Subscribe To Tribeca Film Festival: Whitewash And The Pretty One, Two Deeply Dark Yet Delightful Comedies Updates
On the surface, Whitewash and The Pretty One have little in common. The first is an intimate character-driven narrative that stars Thomas Haden Church as an oft-inebriated widower who puts himself through hell in the depths of Canada's cruel and bitterly cold forests. The latter is a plucky romantic comedy in which Zoe Kazan plays identical twins. But both are the first feature helmed by their respective directors, as well as wildly entertaining and mesmerizing dark comedies with a fatal automobile crash as a catalyst in each.

Commercial director Emanuel Hoss-Desmarais took the leap to narrative features with a script he co-wrote with Marc Tulin. Whitewash begins with the familiar growl of Thomas Haden Church delivering a cryptic and defensive message. Then we're introduced to Bruce (Church) as he barrels around empty, snow-caked streets in his snowplow. Another man wanders into the middle of the road and--bam! Realizing he's killed this ill-fated pedestrian, Bruce wordlessly begins to cover his tracks. Beginning with this murder of an unknown man by a so far unnamed protagonist, Whitewash throws its audience headlong into a mystery that unfolds in flashbacks as Bruce flees to the woods to hideout and regroup.

There are echoes of Cast Away as Bruce's sanity becomes unmoored by gnawing remorse and total isolation. While on paper this might seem a lifeless premise, Whitewash is riveting thanks to the incredible and sharply funny performance of Church. Bruce is a man with a mind for survival, but he's not bright. So his awkwardly practicing a defense to imaginary policemen or trying to explain his presence to a freaked out vacationing family are great opportunities for talented comedian Church, who finds a nice balance of emotional depth and dopiness in Bruce.

With only a handful of supporting players who get little more than a few minutes of screen time, Church is practically in a one-man show, or--considering the grueling physicality of interacting with relentless snow and cold--a one-man endurance act. And he absolutely nails it. In Whitewash, Church is a revelation, exposing insights about loss, loneliness and guilt all while delivering hard-won laughs.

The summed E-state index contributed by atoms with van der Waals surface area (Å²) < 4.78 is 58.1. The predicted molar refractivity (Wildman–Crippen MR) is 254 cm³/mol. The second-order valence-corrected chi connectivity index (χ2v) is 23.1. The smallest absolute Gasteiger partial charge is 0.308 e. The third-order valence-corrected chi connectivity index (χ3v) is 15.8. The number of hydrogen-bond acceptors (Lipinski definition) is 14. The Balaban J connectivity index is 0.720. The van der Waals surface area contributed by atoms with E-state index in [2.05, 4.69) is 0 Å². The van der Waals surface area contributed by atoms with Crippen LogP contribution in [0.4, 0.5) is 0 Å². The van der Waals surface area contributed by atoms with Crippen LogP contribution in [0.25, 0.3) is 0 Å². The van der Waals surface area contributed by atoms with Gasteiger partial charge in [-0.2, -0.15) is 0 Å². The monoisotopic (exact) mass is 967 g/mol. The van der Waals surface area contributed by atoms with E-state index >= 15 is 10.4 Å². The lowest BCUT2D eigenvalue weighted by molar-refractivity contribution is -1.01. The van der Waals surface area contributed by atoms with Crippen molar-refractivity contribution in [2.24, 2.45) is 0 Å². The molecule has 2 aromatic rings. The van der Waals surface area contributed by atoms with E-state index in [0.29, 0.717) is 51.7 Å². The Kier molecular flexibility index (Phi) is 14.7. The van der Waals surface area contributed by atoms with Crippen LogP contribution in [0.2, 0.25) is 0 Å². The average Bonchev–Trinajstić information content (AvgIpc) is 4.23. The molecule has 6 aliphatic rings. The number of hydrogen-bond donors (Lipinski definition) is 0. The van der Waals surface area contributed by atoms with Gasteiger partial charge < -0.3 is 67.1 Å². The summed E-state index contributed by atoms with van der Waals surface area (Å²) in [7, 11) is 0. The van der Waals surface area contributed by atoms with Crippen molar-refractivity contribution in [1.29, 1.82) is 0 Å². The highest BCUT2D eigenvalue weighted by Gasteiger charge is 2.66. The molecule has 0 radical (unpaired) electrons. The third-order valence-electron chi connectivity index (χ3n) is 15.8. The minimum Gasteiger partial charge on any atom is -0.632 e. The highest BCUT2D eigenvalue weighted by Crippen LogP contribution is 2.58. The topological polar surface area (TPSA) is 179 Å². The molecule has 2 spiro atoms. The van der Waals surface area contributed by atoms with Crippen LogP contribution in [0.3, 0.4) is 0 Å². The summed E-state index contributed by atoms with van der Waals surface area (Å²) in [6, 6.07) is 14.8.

You can check out the trailer below. But be warned, it contains spoilers:

The Pretty One still

The Pretty One, written and directed by Jenée LaMarque, also deals in death and loneliness, but boasts a brighter tone and more outlandish characters. Zoe Kazan stars as identical twins Audrey and Laurel (pictured above), who couldn't be more different. Audrey is outgoing, chic and independent. She owns a duplex in the city and works as a broker selling people their dream homes. Timid Laurel still lives in her childhood bedroom, caring for her widowed father and wearing the dresses her late mother once donned. She's stuck in a rut until a cruel twist of fate gives her the chance to become the sister she's so long admired.

Its premise seems like something out of film noir's playbook, but LaMarque has a lot of fun with this plot while Laurel masquerades as her sister as a way to keep her around a little longer. It's a tricky balance between heartbreaking moments of grief and heartwarming scenes of Laurel finally embracing her life and individuality, and LaMarque and Kazan handle it with an impressive grace and wit.

Kazan turns in one of her funniest performances yet as the blossoming Laurel. And New Girl's Jake Johnson (as Basel, Audrey's tenant/Laurel's love interest) earns another victory on his quest to become the thinking woman's most crushable sex symbol. Johnson and Kazan share a downright charming chemistry, even when their lovebirds fall into calling each other almost sickeningly sweet nicknames. Ron Livingston makes a fun and unexpected appearance as Audrey's super suave ex, and John Carroll Lynch is perfectly heartbreaking as Laurel and Audrey's loving but painfully silent father.

After a day of watching movies about death and regret, I'd worried I'd be too emotionally tapped out to engage with The Pretty One. But in approaching a self-discovery story from this unexpected source, LaMarque's smart sense of humor pulled me in completely. The Pretty One is daring, original, poignant, sweet, and thoroughly funny. It's definitely among my favorite of the fest so far. Hopefully, this is just the start of LaMarque's moviemaking.

For more of our Tribeca Film Festival coverage, click here.

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